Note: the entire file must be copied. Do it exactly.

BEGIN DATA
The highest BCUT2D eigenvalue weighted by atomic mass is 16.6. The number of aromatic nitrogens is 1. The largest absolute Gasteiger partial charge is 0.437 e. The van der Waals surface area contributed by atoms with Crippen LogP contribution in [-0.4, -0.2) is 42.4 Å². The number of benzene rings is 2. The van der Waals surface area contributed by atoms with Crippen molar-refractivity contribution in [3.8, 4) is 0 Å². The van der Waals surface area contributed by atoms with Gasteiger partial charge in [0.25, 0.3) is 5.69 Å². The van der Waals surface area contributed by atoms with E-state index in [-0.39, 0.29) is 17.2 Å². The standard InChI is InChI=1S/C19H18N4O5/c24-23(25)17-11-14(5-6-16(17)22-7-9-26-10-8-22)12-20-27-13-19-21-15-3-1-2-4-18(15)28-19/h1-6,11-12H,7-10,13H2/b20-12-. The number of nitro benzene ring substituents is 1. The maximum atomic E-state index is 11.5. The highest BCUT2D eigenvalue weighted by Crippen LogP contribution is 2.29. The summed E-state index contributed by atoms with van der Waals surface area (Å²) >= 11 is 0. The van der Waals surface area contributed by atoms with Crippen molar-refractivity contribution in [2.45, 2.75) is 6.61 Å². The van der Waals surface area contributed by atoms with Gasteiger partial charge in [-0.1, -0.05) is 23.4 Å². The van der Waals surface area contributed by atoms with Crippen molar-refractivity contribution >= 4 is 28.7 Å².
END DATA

The highest BCUT2D eigenvalue weighted by atomic mass is 16.6. The number of aromatic nitrogens is 1. The largest absolute Gasteiger partial charge is 0.437 e. The van der Waals surface area contributed by atoms with Crippen LogP contribution in [-0.4, -0.2) is 42.4 Å². The number of benzene rings is 2. The van der Waals surface area contributed by atoms with Crippen molar-refractivity contribution in [3.8, 4) is 0 Å². The van der Waals surface area contributed by atoms with Gasteiger partial charge in [0.25, 0.3) is 5.69 Å². The van der Waals surface area contributed by atoms with E-state index in [-0.39, 0.29) is 17.2 Å². The standard InChI is InChI=1S/C19H18N4O5/c24-23(25)17-11-14(5-6-16(17)22-7-9-26-10-8-22)12-20-27-13-19-21-15-3-1-2-4-18(15)28-19/h1-6,11-12H,7-10,13H2/b20-12-. The number of nitro benzene ring substituents is 1. The maximum atomic E-state index is 11.5. The highest BCUT2D eigenvalue weighted by Crippen LogP contribution is 2.29. The summed E-state index contributed by atoms with van der Waals surface area (Å²) >= 11 is 0. The van der Waals surface area contributed by atoms with Crippen molar-refractivity contribution in [2.45, 2.75) is 6.61 Å². The van der Waals surface area contributed by atoms with Gasteiger partial charge in [-0.1, -0.05) is 23.4 Å². The van der Waals surface area contributed by atoms with Crippen molar-refractivity contribution >= 4 is 28.7 Å².